The Story behind Plazi

Placidus Spescha

Placidus a Spescha was not only one of the first alpinists and naturalists but was also deeply committed to the ideals of the Enlightenment. He often ran afoul of his superiors who felt he neglected his priestly duties in favor of his scientific pursuits. Worse yet, he further upset the status quo through his sympathy and support of the French in the follow-up of the wars spurred by the French Revolution which brought invading French and Austrian troops into his home, Disentis, in the Vorderrhein Tal in Switzerland. A substantial part of his notes were lost when his cloister burned down, or perhaps because it had been part of a contribution to the French during the war, supposedly finding its way ultimately to the Muséum Nationale d’Histoire Naturelle in Paris.

Plazi came to life at a meeting of our Digital Library project in Karlsruhe on 25 March, 2007. Until then our activities had been channeled through the American Museum of Natural History’s server which, due to administrative restrictions, increasingly proved to be a barrier to future development.

Another major hurdle we faced was the issue of copyright. Copyright is one of the biggest impediments for charting and monitoring global biodiversity. The well over 500 million pages of scientific publications-to which every year are added descriptions of more than 20,000 new species–contain a vast amount of knowledge. Were this content at our fingertips or better a mouse-click away, we would work with one of the richest scientific resources. But copyright prevents this. Moreover, misunderstanding (or overly prudent interpretation) of copyright in our scientific domain, where publishing aims to disseminate new research to the widest possible audience, prohibits the introduction and use of this huge body of knowledge into the digital realm.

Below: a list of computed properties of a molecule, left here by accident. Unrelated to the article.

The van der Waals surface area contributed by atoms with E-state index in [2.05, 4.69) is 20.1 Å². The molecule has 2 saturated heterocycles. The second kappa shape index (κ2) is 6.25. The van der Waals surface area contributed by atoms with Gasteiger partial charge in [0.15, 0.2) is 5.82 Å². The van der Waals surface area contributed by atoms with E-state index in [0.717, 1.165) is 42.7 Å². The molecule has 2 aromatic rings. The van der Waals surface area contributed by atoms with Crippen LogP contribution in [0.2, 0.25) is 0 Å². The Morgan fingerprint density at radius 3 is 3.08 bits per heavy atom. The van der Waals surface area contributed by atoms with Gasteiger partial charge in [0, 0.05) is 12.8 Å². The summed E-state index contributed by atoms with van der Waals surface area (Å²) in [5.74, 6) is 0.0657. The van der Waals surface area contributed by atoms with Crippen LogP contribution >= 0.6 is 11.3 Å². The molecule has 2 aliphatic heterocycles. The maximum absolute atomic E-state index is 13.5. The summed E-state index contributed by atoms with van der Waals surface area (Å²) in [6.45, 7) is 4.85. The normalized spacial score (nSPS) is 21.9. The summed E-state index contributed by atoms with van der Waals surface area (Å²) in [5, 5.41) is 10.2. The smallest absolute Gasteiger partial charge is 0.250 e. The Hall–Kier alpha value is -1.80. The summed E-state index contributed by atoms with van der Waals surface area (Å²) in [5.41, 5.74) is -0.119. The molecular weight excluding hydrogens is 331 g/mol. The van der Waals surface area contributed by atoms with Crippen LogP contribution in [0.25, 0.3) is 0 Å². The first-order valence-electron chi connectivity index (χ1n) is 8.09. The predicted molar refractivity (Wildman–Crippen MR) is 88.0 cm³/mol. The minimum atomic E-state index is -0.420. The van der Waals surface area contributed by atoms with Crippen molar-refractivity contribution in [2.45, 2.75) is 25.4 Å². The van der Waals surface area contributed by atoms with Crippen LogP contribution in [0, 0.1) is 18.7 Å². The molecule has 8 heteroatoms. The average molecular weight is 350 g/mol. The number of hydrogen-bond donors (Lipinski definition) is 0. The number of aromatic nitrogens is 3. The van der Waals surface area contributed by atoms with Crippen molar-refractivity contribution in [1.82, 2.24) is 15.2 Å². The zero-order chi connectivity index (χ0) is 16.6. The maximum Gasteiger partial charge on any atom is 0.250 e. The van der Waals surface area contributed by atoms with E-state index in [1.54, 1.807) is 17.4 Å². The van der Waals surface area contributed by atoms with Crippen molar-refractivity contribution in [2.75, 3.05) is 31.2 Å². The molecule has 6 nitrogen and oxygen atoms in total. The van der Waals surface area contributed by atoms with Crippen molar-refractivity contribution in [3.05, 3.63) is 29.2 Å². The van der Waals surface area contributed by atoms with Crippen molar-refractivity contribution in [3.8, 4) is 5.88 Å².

Switzerland, the home of Placidus Spescha, has, like each country, its own copyright law based on the concept of the “werk” (work). From a legal point of view, we assume that descriptions, and most likely the entire scientific publication, do not qualify as such a work, since they are not sufficiently original. Taxonomic description follows strict rules set by the International Codes of Nomenclature on which content is required for a valid description, as well as other standards developed in the particular domains of zoololgy, botany, mycology or virology. Because these codes mandate that descriptions have to be published, they have the quality of a quasi-legal document. Additionally, by their very nature, descriptions of species are presentations of data repeated for the descriptions and re-descriptions of millions of new species in journals that in most cases follow peer-review.

Plazi provides access to the content of taxonomic literature in a variety of formats. Whenever possible, a PDF version of the original publication is made available on the Biodiversity Literature Repository hosted on CERN’s Zenodo. An increasing number of publications also have been been encoded in the TaxonX XML schema which identifies and delineates the significant “atoms” of information that comprise taxonomic descriptions in order to facilitate retrieval, anlysis, and integration with other e-science resources. During the mark up process, the documents are enhanced with links to name servers, digital bibliographies, or specimen databases. Our TreatmentBank provides a search interface to the marked up descriptions allowing for mining a rich source of taxonomic data as well as visualization of the content.

Following Placidus Spescha’s tradition, our ideas, methods, and data will be shared and discussed at meetings, through TreatmentBank, in newspaper articles and any other avenue which might enlighten our fellow citizens.